Nine Month Course: One or two evenings per week, tutorial (every third week) plus 5/7 hours' research and writing

Course Syllabus

Students will receive a thorough training in all aspects of journalism, from the first assignment as a junior reporter to the demands of a live broadcast. Media law is covered in detail, with lectures by an experienced solicitor.

The course structure is as below:

News and Features

Ethics of Journalism. Highlighting the PCC code of conduct and the standards expected of responsible journalists.

The real world of journalism. The myths and realities, the responsibilities and the ethics of the profession. The way in which the British Press has evolved and the legacy it has given to the world's Press.

An analysis of the five main categories of newspaper, from the national dailies to the provincial weeklies. The hierarchy of a national daily, from junior reporter to editor.

Making calls. Making and keeping in touch with contacts. Turning up the unexpected from routine conversations. Following up 'tip-offs' and digging around for background.

Live session. Testing the knowledge gained so far by venturing into the local community to find the day's stories.

News special. Investigative or news-in-depth reporting to bring results both for the community and for your career.

The running story.

Research. Sources, finding the right people, analysis of features for research content. Sources used and their relationships. Research as validation.

The journalist as manager.

Radio reporting. Verbal presentation of facts and ideas.

Radio practical.

TV reporting. The differences in approach between broadcast and print journalism.

TV practical (showreel if required).

The opening lines of a feature, narrative techniques for dramatic effect and impact. Analysing techniques across the markets.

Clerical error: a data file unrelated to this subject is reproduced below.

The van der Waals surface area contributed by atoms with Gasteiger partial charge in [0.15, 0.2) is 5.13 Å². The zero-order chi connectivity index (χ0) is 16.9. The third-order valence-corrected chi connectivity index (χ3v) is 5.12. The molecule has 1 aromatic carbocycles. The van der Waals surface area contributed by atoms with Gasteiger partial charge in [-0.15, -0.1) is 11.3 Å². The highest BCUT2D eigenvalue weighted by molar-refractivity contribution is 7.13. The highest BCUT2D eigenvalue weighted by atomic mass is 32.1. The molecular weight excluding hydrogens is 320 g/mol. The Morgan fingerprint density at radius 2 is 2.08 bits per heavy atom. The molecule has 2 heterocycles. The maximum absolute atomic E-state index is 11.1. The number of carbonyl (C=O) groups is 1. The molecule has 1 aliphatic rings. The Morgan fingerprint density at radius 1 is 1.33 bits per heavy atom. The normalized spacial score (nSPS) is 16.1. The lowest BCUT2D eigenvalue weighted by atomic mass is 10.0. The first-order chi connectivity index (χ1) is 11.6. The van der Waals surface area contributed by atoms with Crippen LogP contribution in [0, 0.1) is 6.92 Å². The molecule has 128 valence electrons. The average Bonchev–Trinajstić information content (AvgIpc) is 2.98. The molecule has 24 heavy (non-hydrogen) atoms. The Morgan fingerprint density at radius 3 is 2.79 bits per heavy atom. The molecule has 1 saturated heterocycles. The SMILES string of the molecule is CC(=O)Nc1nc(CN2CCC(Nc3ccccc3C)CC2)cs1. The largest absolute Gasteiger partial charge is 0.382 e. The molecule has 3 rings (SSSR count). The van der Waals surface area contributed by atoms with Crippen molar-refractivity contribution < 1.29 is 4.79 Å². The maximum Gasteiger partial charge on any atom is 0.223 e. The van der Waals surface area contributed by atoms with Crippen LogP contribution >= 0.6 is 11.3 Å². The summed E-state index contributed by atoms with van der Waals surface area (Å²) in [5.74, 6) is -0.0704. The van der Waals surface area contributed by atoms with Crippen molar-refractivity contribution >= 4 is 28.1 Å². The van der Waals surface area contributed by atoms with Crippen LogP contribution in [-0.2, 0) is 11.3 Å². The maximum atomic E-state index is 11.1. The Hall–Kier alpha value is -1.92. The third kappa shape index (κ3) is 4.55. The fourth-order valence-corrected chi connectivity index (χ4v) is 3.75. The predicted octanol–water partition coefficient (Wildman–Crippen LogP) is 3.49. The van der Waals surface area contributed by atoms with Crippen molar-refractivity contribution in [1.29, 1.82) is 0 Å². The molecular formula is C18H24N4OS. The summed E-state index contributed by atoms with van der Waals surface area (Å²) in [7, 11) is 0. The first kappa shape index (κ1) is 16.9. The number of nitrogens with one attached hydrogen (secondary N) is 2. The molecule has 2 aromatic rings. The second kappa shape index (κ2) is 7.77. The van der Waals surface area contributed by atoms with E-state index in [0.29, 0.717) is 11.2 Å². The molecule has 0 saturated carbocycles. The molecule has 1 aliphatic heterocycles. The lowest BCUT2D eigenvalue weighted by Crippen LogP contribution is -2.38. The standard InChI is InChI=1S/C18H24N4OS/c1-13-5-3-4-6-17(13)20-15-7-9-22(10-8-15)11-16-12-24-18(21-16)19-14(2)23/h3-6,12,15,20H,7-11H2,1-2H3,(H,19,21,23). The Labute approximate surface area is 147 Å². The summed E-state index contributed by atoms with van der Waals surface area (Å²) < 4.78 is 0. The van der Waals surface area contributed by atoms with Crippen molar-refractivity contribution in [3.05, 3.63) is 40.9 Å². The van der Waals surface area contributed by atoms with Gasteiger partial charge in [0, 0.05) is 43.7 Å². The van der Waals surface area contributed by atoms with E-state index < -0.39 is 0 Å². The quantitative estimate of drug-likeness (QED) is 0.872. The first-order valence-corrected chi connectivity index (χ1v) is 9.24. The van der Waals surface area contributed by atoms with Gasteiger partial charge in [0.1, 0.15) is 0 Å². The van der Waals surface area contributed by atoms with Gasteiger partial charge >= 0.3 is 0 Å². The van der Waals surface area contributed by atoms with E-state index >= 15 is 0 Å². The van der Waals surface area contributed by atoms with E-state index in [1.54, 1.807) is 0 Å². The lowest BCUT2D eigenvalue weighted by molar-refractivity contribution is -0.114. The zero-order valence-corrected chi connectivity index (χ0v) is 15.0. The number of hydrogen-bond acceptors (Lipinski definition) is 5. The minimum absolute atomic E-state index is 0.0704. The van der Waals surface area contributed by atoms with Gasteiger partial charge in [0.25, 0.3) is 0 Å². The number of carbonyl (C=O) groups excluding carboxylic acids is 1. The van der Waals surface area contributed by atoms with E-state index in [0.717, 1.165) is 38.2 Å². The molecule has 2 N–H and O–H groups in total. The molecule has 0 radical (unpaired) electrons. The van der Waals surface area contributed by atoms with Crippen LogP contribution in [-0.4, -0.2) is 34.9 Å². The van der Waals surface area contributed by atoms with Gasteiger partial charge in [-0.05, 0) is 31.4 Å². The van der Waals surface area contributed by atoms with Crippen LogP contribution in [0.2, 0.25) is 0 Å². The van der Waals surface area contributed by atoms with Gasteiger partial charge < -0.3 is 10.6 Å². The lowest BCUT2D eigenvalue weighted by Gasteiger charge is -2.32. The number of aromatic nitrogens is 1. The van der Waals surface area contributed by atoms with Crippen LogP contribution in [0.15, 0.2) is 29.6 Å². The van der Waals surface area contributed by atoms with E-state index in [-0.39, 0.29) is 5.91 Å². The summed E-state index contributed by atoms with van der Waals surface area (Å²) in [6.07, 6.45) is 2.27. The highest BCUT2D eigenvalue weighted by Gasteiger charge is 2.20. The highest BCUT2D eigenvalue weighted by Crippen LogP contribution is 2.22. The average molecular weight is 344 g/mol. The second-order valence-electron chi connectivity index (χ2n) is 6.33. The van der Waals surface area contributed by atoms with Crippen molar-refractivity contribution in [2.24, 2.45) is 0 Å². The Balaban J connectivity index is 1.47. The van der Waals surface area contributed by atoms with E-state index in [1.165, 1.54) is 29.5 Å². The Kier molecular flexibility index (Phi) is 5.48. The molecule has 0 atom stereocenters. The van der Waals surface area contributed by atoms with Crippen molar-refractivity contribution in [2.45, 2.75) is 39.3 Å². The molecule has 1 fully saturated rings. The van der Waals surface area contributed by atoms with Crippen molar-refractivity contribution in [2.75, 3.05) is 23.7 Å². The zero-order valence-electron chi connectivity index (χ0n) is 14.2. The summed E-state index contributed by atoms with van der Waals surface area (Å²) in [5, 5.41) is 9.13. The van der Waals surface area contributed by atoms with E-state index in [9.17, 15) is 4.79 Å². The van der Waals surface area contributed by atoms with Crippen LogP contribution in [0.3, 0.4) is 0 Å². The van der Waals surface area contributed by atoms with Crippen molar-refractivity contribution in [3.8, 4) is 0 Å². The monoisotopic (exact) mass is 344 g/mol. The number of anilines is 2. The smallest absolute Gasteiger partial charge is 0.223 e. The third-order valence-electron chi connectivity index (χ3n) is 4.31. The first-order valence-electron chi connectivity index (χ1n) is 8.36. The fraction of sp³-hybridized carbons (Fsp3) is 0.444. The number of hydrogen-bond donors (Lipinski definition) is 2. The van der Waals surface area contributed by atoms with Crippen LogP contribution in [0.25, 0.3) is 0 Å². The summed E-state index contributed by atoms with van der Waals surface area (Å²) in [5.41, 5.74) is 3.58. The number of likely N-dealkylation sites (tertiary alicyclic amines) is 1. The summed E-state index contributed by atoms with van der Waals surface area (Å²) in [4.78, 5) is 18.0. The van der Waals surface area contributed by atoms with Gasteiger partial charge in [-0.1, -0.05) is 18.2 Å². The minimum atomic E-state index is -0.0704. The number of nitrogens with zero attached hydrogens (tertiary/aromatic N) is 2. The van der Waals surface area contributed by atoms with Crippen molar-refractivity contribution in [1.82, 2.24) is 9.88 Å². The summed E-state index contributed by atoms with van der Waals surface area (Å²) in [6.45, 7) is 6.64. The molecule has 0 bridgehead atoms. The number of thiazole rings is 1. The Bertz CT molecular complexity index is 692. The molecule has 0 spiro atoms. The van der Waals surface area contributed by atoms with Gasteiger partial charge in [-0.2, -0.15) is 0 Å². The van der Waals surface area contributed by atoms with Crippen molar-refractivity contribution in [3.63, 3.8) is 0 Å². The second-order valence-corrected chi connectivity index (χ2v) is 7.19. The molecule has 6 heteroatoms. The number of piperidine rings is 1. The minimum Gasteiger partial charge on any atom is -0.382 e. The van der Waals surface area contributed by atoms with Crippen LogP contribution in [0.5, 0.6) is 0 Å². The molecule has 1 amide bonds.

The definition of features, where ideas come from, general, specialist and news.

Profiling publications, the language of 'selling', market research and knowing your readers.

Identifying an 'angle', developing facts into a personal view or argument. Analysis of publications, developing sources.

Reviews and columns. Form and content, the use of style and languages, facts and opinion, the importance of research. How columnists work, the relationship between columns and feature articles.

Reviewing. External visit.

Basics of interviewing, looking at different types of sources. Setting up interviews - structuring questions and the ethics involved. Getting and using quotations. Looking at human interest features and their markets. Typical story structure and how to keep the story moving.

Magazines and trade and technical journals.

Travel. Analysis of travel writing, various types of travel feature. The importance of research. Angles and intro writing.

Sports Reporting. How the sportsroom works - the staff hierarchy, sports correspondents and stringers. Understanding the requirements of a 'round-up'. Making up a sports page using appropriate pictures, text and advertisements. Presenting a sports report. Generating story ideas and leads from interviews with sports personalities.

Freelancing. The basics of self-employment, tax, finance, copyrights etc. How to approach editors, selling yourself, what work is available and how to find opportunities.

Niche markets.

PR and publicity handouts.

New Technology - bringing together new technology aspects of the media world.

Subediting

Subediting. The sub's role, skills required. Legal responsibilities. Page design and page planning. Headlines. Style and 'colour'. Space allocation, Grammar and Style guides.

Law and Local/Central government

Media Law

Court reporting

Visits to both Magistrates' and Crown Courts and reporting on proceedings.

Local Government - structure and organisation, the role played by local councils and reporters' responsibilities and rights within the community.

Central Government - organisation, structure and parliamentary reporting.

Schedule:

Three Month Course
Three days' attendance plus personal tutorial plus 15/20 hours' research and writing

Six Month Course
Two days' attendance plus personal tutorial (every other week) plus 8/10 hours' research and writing

Nine Month Course
One or two evenings per week, tutorial (every third week) plus 5/7 hours' research and writing

Journalism

£ 3,360 + VAT